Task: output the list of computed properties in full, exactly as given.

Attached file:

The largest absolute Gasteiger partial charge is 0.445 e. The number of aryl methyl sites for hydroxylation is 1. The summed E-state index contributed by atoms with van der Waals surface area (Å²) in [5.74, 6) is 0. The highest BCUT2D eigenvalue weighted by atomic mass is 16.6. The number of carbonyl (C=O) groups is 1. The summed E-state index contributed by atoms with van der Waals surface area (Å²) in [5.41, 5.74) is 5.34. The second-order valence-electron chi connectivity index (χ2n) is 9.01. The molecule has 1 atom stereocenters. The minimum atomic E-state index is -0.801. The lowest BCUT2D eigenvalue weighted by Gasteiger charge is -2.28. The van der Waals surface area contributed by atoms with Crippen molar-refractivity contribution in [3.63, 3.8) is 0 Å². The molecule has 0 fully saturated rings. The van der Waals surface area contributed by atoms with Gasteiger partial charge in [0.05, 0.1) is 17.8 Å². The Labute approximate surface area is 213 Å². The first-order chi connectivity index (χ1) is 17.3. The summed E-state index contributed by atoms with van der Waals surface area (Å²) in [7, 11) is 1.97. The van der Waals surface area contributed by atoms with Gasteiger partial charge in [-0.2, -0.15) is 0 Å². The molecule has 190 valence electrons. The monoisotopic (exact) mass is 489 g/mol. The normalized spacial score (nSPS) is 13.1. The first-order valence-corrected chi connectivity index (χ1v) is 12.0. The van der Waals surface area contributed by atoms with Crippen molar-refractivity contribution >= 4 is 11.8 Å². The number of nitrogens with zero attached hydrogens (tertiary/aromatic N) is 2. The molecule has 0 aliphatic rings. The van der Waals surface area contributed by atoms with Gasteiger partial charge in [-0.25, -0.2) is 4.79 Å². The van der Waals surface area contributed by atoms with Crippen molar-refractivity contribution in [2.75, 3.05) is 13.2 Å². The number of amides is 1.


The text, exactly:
The largest absolute Gasteiger partial charge is 0.445 e. The number of aryl methyl sites for hydroxylation is 1. The summed E-state index contributed by atoms with van der Waals surface area (Å²) in [5.74, 6) is 0. The highest BCUT2D eigenvalue weighted by atomic mass is 16.6. The number of carbonyl (C=O) groups is 1. The summed E-state index contributed by atoms with van der Waals surface area (Å²) in [5.41, 5.74) is 5.34. The second-order valence-electron chi connectivity index (χ2n) is 9.01. The molecule has 1 atom stereocenters. The minimum atomic E-state index is -0.801. The lowest BCUT2D eigenvalue weighted by Gasteiger charge is -2.28. The van der Waals surface area contributed by atoms with Crippen molar-refractivity contribution in [3.63, 3.8) is 0 Å². The molecule has 0 fully saturated rings. The van der Waals surface area contributed by atoms with Gasteiger partial charge in [0.05, 0.1) is 17.8 Å². The Labute approximate surface area is 213 Å². The first-order chi connectivity index (χ1) is 17.3. The summed E-state index contributed by atoms with van der Waals surface area (Å²) in [7, 11) is 1.97. The van der Waals surface area contributed by atoms with Gasteiger partial charge in [-0.2, -0.15) is 0 Å². The molecule has 190 valence electrons. The monoisotopic (exact) mass is 489 g/mol. The normalized spacial score (nSPS) is 13.1. The first-order valence-corrected chi connectivity index (χ1v) is 12.0. The van der Waals surface area contributed by atoms with Crippen molar-refractivity contribution >= 4 is 11.8 Å². The number of nitrogens with zero attached hydrogens (tertiary/aromatic N) is 2. The molecule has 0 aliphatic rings. The van der Waals surface area contributed by atoms with Gasteiger partial charge in [-0.25, -0.2) is 4.79 Å². The van der Waals surface area contributed by atoms with Crippen molar-refractivity contribution in [2.75, 3.05) is 13.2 Å². The number of amides is 1.